Use and Care of Spinning Chain
The spinning chain is basically a strong, efficient working tool. However, overloading, faulty rigging, or general mishandling can render it unsafe, causing possible damage to valuable equipment or injury to operating personnel.
To ensure chain safety, constant vigilance must be maintained to see that chains are correctly applied, properly maintained and periodically inspected.
1. The spinning chain shall not be used wholly or in part with any cathead except as a spinning line. Do not use for loads, tying snatch blocks, or as slings, etc.
2. Spinning chain shall not be used in any spinning line with an automatic cathead unless such cathead is equipped with a manually operable cathead clutch or other device adequate to keep the rotation of the cathead under control at all times it is in use. Such clutch or device shall be of a type that will automatically release when not manually held in the engaged position.
3. Every chain used in a spinning line should have a fiber tail rope, 8” in length, securely fastened to the end of the chain at the pipe. When such spinning line is being used to rotate a pipe, the employee handling the pipe end of the line, shall hold onto the tail rope and not to the chain. A long tail rope has caused many broken, mashed, and bruised arms, fingers, etc. This is caused by the tail rope getting a hitch or wrap on a man’s hand.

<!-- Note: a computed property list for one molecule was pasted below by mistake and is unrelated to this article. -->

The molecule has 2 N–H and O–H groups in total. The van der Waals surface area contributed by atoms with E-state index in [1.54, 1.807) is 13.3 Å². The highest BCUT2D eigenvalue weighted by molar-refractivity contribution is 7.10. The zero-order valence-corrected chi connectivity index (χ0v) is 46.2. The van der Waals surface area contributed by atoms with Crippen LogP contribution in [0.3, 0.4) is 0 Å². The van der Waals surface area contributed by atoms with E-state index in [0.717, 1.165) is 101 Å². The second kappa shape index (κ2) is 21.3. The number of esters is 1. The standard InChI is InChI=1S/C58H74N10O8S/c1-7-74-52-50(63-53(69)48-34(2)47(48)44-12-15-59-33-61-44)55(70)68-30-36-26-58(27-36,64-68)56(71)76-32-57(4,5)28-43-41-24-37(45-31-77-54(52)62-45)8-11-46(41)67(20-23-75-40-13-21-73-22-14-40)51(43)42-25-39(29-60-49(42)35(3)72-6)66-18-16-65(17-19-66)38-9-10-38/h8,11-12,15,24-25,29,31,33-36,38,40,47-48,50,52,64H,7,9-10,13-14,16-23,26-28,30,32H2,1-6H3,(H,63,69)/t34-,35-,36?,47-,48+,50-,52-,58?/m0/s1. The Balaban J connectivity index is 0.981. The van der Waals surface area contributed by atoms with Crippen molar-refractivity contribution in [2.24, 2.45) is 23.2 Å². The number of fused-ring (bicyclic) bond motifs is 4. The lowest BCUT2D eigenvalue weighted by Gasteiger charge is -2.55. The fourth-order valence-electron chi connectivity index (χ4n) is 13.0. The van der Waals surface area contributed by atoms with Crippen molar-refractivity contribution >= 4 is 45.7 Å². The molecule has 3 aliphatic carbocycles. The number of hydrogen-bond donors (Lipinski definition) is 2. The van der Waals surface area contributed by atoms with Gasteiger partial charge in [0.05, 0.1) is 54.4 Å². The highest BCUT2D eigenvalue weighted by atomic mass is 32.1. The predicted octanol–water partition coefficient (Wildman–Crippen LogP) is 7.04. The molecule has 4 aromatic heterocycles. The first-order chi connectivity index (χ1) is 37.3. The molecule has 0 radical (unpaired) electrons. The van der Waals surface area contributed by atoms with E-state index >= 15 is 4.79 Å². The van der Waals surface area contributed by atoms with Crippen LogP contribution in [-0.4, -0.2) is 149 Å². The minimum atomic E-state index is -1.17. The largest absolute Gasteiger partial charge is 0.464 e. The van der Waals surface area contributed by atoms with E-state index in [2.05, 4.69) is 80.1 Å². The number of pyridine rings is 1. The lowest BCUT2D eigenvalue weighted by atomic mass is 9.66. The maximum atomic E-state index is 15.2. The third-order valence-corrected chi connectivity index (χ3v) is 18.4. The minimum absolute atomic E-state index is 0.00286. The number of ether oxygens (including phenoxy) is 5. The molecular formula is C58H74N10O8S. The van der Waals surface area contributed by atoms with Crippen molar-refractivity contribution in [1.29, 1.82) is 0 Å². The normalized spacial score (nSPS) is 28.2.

4. A spinning line that contains chain and is manually operated on a cathead, shall have a fiber rope securely fastened to the cathead end of the chain. Strength of such rope shall not exceed that of the chain. Only the fiber rope part of the line shall be permitted to come in contact with the cathead.
5. The use of a spliced chain, either new or old, in any spinning line is prohibited.
6. Before an employee is required or permitted to use a spinning line that contains chain, he shall be given adequate instructions in its safe use.
7. A chain having a broken or distorted link, or a link with the metal reduced by wear at any point to less than 90% of its original cross section area, shall be discarded at once from further use as a spinning line or any other use.
Check each link — the following are danger signs:
a) Twisted and bent links
b) Cracks in any section of the link
c) Marks, scores or nicks
d) Pits from corrosion
e) Lifted fins, usually caused by over loads
f) Wear at bearing points
g) Stretched links
h) Binding, caused by link collapse at the sides because of stretch or by being crushed under a load
8. Using the spinning chain:
a) See that other crewmen are in the clear when throwing.
b) Keep links out of heels of tong jaws.
c) Keep chain above the pin end of the pipe.
d) Use enough wraps to prevent slipping.
e) When chain is caught between tool joints – remove by hand, not by jerking the cathead lever. Be sure that the driller has released the cat head lever and removed his hand from the lever control before attempting to pull the chain from the tool joints.
f) Do not run cathead too fast when making up drill pipe.
g) See that the driller has all the slack out of the cathead line before he throws all the power to spin up a joint.
h) Hold the chain until the driller releases the cathead.
i) Use a long enough chain to prevent “taking away” from the back-up man.
9. Do not use a worn spinning chain for lifting or securing equipment. Worn spinning chain should be discarded.